Suspension of Employee during Disciplinary Process
For those whose Christmas parties did not go well, January is traditionally the time of year when issues arising at the Christmas party need to be addressed. Historically it has usually been the case that employers were advised to suspend an employee whilst an investigation took place, rather than making any hasty judgements.
Recent case law has involved a further consideration of suspension and employers must now be very careful about a kneejerk reaction of suspension, which can lead to a claim of constructive dismissal. Although suspension was usually described as a neutral act, in some cases it can be seen to be far from that. An employer must be satisfied that there is a potential threat to the business or other employees in that business, to justify a decision of suspension and where suspension does take place, it must be no longer than is absolutely necessary.
Employees should be informed that they have been suspended and the likely length of suspension. There should be a letter confirming this issue and specifying that it is not a prejudgement of any subsequent disciplinary action. Problems can arise where the nature of the employee’s work is such that by being suspended, the employee is deprived of the opportunity of earning such things as shift premiums or commission or alternatively, they need to maintain the public profile as part of their ongoing development. It is often safest from the employer’s point of view to have a contractual provision allowing for suspension but even where this exists, the employer should not suspend unless they have considered the effect on the employee of suspension and whether there are any alternatives. Any decisions or considerations should be fully documented in case they are challenged later.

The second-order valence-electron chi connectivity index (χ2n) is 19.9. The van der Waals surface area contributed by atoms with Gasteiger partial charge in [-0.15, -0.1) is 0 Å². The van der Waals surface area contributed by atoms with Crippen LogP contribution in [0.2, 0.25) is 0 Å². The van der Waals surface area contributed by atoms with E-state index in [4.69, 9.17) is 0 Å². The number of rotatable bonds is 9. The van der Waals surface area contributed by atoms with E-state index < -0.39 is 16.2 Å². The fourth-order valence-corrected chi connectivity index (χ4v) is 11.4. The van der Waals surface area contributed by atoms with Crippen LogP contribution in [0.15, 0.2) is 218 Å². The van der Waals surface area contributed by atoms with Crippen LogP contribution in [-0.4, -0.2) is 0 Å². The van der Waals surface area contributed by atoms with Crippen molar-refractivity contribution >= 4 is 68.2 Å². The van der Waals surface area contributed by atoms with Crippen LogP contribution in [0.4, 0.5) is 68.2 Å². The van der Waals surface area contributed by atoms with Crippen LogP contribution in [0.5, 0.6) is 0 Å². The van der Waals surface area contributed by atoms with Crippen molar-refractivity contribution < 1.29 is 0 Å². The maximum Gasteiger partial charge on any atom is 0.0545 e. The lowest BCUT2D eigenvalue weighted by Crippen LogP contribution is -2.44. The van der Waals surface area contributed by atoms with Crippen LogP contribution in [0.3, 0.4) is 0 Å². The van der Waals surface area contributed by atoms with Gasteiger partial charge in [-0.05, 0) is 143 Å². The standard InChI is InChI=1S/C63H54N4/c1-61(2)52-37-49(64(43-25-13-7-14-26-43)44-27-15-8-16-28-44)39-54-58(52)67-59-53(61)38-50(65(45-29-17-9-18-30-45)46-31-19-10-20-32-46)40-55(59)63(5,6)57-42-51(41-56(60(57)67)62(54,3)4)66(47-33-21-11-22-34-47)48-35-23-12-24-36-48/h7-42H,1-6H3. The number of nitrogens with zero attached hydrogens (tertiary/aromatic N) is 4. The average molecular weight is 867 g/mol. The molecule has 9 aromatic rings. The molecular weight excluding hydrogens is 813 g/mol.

Recent case law involving a teacher accused of misconduct with their students has established that suspending as soon as the allegation was raised constituted a repudiatory breach of the implied term of trust and confidence, entitling the teacher to resign and treat herself as constructively dismissed. At the point of suspension, the school had not asked the teacher for a response to the allegations nor considered any alternatives. The employer also did not explain why a fair investigation would be prejudiced if the teacher remained at work. Clearly this was a case that had very emotive issues concerning child welfare, but there are lessons to be learned for all employers. Never consider that there is no option but to do one thing without considering the full set of circumstances and the effect on both the business and the employee of taking such a step.